And this Lego Technic model of a Ferrari SF90 Stradale (I think) is rather impressive.
It's clearly being used to promote Lego Technic and Lego as a whole, but it certainly looks cool and gives me one heck of a nostalgia hit.
I've just had a look at TCL's IFA area and it's flush with some cool tech, including things like air purifiers; something I'd not usually associate with the brand.
But unsurprisingly, TVs steal the show, with a vast 98-inch mini-LED TV really catching my eye. Revealed at CES 2022 earlier this year, I was actually able to see the TV in the glass and metal.
Suffice to say TCL's 98-inch TV looks rather impressive, and from a few sharp glances the display's quality appears to be good too.
Now a 98-inch 8K TV might be overkill for someone like me with a small London apartment. But for people with the space yet without mountains of cash this 98-inch monster could be the TV to consider.
IFA is winding down for the day, meaning it's Showstoppers time. That's an event flush with drinks and food and a range of smaller exhibitors.
Not a huge amount to note here, though Lenovo is around showing off its foldable laptop that looks pretty cool. Other than that, it's game-over for me today. But there's more to see and tell you about. So tune in to the live blog tomorrow.
Good morning/afternoon, I (Roland Moore-Colyer) am back to give you some more news and product insights from IFA 2022.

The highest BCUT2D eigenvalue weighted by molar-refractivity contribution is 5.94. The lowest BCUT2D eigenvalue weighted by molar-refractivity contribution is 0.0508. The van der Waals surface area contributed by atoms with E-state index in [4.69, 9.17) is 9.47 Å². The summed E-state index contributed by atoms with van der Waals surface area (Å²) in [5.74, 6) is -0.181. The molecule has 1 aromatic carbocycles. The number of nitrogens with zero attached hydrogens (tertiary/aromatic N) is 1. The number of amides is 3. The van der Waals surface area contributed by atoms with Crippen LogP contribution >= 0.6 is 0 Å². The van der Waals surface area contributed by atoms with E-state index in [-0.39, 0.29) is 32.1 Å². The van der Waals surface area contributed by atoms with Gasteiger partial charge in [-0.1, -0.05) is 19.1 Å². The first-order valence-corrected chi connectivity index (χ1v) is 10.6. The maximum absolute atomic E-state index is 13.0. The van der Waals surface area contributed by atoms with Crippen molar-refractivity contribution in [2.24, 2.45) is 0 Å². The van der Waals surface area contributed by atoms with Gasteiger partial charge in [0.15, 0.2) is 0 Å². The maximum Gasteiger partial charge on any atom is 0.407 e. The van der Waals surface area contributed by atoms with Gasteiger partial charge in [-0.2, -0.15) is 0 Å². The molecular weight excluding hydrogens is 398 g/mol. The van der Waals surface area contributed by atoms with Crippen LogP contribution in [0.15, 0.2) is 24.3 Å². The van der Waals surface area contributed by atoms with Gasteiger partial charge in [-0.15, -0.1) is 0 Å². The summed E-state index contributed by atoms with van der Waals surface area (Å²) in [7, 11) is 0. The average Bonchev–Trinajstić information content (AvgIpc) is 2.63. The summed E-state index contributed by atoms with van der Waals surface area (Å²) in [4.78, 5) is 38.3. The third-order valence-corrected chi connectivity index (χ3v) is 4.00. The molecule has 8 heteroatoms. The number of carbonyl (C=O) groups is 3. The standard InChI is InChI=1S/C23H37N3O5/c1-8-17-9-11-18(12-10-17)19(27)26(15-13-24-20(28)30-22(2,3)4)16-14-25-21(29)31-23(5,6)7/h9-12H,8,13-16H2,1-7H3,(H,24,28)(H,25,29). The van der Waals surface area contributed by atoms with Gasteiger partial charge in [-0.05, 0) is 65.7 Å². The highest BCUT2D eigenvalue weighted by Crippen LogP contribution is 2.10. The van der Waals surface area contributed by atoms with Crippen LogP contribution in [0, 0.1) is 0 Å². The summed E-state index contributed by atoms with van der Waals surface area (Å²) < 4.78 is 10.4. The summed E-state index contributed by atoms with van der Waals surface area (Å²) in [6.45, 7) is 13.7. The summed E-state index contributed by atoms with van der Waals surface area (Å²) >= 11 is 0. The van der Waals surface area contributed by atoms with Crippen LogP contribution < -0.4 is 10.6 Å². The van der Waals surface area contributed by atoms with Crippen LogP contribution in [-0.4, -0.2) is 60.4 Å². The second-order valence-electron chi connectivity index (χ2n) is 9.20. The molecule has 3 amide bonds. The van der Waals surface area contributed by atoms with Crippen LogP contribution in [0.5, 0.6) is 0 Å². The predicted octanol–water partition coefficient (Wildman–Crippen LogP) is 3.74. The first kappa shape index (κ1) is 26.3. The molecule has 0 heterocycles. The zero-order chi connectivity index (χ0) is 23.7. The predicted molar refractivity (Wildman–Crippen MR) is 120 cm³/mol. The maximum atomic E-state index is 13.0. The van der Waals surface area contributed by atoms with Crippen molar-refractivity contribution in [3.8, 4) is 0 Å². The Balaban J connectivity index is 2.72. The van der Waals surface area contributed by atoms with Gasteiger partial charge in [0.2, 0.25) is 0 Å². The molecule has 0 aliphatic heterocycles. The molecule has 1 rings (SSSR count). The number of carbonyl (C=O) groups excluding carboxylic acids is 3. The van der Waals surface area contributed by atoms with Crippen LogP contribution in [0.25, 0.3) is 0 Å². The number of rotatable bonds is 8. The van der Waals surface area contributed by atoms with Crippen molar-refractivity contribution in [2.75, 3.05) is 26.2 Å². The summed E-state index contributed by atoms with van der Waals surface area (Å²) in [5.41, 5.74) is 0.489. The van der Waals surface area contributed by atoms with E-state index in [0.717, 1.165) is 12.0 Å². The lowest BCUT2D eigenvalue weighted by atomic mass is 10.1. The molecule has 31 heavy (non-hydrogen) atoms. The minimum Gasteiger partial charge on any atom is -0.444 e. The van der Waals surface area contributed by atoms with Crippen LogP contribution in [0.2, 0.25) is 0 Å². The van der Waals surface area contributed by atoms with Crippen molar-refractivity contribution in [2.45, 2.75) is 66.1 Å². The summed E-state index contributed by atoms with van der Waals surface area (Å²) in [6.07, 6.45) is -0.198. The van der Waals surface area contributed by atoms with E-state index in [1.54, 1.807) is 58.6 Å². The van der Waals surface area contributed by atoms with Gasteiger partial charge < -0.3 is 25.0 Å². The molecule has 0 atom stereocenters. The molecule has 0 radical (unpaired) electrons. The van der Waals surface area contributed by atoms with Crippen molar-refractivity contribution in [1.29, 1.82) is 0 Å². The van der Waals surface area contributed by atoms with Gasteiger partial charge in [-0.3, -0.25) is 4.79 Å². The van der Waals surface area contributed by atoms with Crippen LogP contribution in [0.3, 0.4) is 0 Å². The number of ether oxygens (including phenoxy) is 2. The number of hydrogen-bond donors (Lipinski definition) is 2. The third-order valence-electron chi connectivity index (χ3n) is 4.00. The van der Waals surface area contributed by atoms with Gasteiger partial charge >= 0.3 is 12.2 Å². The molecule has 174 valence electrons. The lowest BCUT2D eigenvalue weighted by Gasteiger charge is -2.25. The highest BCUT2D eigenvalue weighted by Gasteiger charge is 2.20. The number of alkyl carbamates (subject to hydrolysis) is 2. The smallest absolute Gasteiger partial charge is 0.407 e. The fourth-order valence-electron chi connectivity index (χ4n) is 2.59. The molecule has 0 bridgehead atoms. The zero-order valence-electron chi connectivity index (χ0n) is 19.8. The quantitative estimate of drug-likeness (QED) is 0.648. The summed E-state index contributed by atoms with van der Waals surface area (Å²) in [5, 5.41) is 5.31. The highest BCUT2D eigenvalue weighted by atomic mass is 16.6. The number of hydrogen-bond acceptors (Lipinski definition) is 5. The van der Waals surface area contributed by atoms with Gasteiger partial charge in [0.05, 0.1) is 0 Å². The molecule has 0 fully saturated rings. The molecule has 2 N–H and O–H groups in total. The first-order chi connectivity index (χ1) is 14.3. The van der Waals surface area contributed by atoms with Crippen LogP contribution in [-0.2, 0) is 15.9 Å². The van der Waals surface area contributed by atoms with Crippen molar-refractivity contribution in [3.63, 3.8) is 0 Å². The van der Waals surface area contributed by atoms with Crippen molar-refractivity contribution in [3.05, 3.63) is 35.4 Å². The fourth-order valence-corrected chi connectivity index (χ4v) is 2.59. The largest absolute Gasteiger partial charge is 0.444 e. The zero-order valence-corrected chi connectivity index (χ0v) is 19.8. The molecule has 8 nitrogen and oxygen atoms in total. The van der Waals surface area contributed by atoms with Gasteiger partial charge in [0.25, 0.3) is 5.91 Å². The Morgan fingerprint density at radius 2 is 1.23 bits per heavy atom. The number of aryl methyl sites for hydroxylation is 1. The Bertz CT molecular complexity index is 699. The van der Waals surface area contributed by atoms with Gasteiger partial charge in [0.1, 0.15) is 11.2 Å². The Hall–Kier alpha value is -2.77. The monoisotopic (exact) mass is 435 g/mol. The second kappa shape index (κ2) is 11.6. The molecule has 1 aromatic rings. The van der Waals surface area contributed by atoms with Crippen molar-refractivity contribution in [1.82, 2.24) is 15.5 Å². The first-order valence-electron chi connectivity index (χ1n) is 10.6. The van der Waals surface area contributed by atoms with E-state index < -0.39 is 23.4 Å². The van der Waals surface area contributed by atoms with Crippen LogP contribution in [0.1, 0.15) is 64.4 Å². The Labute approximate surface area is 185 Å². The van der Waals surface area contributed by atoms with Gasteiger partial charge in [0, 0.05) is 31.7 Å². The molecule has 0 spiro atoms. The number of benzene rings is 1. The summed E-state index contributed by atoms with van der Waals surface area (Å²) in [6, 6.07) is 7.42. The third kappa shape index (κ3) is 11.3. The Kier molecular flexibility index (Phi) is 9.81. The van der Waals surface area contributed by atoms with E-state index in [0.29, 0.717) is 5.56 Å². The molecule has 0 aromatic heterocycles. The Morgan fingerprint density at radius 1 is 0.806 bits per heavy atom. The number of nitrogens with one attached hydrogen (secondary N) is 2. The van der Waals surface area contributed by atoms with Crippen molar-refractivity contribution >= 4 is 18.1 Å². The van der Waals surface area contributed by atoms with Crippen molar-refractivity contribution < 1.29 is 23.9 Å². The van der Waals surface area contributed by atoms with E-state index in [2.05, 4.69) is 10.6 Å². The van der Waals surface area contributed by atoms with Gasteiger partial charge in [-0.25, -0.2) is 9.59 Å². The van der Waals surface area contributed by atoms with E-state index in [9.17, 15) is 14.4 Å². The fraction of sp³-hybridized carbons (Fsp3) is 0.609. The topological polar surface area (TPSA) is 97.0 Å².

But before I get started, check out this TikTok from editor Kate Kozuch, which takes a deeper look at the Lenovo ThinkPad X1 Fold.
@tomsguide (opens in new tab) ♬ original sound - Music table (opens in new tab)
They say seeing is believing, and that rings true for the LG OLED Flex. At first, I thought a display that transforms from a flatscreen into a curved display was a pure gimmick,
But seeing it for myself and giving Forza Horizon 5 a spin I was low-key blown away by how immersive the display was when it curved in. And the crisp OLED panel also had the advantage of making games look rather special.
Over to staff writer Richard Priday to quickly you to Sony's new flagship phone, the Xperia 5 IV, that got announced at IFA and will go on sale later next month. At £949, it's priced very similarly to the iPhone 13 Pro and the Samsung Galaxy S22 Plus, but Sony's still added lots of features from the much more expensive Xperia 1 IV to turn the heads of creative types like vloggers, photographers and musicians.
The Xperia 5 IV sports a total of 12MP cameras front and back, and the Sony Alpha DSLR-style camera app is capable of up to 4K 120fps video if you like your footage smooth and detailed. Meanwhile if you get struck by sudden musical inspiration, you will appreciate the Music Pro app which can help you refine and mix your on-phone recordings via cloud processing.